by wjw on May 19, 2015

So I have an ebook promotion coming up, and I’ve been uploading new versions of some of my ebooks to the various sites.  The new versions have clickable links, which means that if you like the book, you can immediately click on another book by me and and download it.

(And that is certainly an advantage etexts have over traditional books, for sure.)

Anyway, I’ve had no problem uploading up the revised files, except on Kobo.  Because Kobo refused a couple of the uploads, telling me “We can’t upload your book,” without saying why.  Which is no damn help at all.

After wasting an hour or so trying brute-force tactics mixed with fiddling with the files to try to guess what was objectionable, I realized that I probably wasn’t the first person to have this problem, and I decided to use magic and invoked Google.  Which gave me the solution.

Now Kobo sells ebooks exclusively in epub format, a format used by all ebook providers but Amazon, which employs mobi.  Kobo wouldn’t accept my epub files for reasons best known to itself, but it will also translate to epub from files in other formats.

Ah.  You see where there is going, yes?

So I used Calibre to translate my epub file to mobi, which is Amazon’s format, and then I uploaded the mobi file to Kobo, which doesn’t sell mobi files.  But Kobo converted my mobi file back to epub, which it then allowed me to place on sale.

Because artificial intelligence, right?  Right?

I feel a little less threatened by the Singularity now.


Jerry May 20, 2015 at 4:33 pm


John Appel May 20, 2015 at 9:50 pm

I’m an information security guy. I’ve spent longer doing infosec than many people’s entire IT careers have lasted. And one reason I’m convinced I’ll always have a job is that software developers are really, really bad at theirs.

Ralf T. Dog May 20, 2015 at 9:51 pm

The problem is, content can shift in translation. I hope all your formatting survived.

wjw May 20, 2015 at 10:40 pm

Errors will inevitably creep in with translation, but I can’t fix it, it’s =their= fault, so I try not to worry about it. I spot-checked the file and it looked okay.

I wish people would stop using Adobe Digital to read ebooks, because it can read files in a very strange way. I can create a file that will read just fine on Calibre, and Sigil, and on an actual ebook reader, but on Adobe will turn into a hot mess, with no way to fix it. And Adobe’s the software that many of the e-publishers will use to spot-check the file. Crap.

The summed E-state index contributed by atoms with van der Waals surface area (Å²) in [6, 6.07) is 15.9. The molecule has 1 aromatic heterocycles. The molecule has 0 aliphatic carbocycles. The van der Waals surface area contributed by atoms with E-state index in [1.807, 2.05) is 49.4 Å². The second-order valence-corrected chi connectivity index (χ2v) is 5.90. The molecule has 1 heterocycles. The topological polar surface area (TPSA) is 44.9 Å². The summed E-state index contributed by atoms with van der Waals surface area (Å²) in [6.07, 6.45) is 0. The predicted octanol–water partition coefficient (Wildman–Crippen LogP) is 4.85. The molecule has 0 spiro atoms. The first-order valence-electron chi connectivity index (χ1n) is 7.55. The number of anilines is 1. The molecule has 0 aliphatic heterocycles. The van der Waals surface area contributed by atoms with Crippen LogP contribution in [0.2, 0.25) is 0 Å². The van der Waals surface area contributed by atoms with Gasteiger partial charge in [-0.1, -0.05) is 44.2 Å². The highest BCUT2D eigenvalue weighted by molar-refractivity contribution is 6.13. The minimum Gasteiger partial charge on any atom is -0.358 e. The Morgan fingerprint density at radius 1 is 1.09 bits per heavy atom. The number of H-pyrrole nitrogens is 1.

James R. Strickland May 22, 2015 at 9:13 am

Calibre has these kinds of problems. It also can’t produce a mobi that Amazon will accept. I use Jutoh these days, usually to clean up an ebook generated in Scrivener.

For all that epub and mobi are standards, it’s damned hard to find software that will create according to the standards, and even harder (for the Windows-impaired) to find ebook readers that actually respect the trouble you put in to making your book look nice.

Or maybe, after some months of getting used to LaTeX for typesetting hardcopy books, my control-freaky tendencies are rearing their ugly heads again. The zen of ebook seems to be: Deliver the text and accept that you do not control the format.

The format is controlled by chimps.


wjw May 23, 2015 at 2:06 pm

Indeed. Though I’ve never had the problem with Calibre that you describe— Amazon will accept mine, and they look okay for the most part. I use Atlantis to create the epub file, and I’ve never had a problem with Atlantis converting one of those.

It’s a measure of how sad the industry is that after a decade there’s still no mobi editor, and no epub editor that we can trust, and no standard way to read epub. It’s just HTML when all is said and done, so what’s the problem?

TRX May 24, 2015 at 6:23 pm

As a reader, I have the opposite problem – while there are some epub and mobi readers available for my ancient tablet, none of them actually work. The PDF viewer will display a file, but only in a microscopic font with pagination that can’t be turned off. The “web browser” fails on 99% of the real web, but it will show a straight HTML file, so I use Calibre to convert “reader” files to HTML and use those. Most of them still take some hand editing or they’ll render as gibberish, though.

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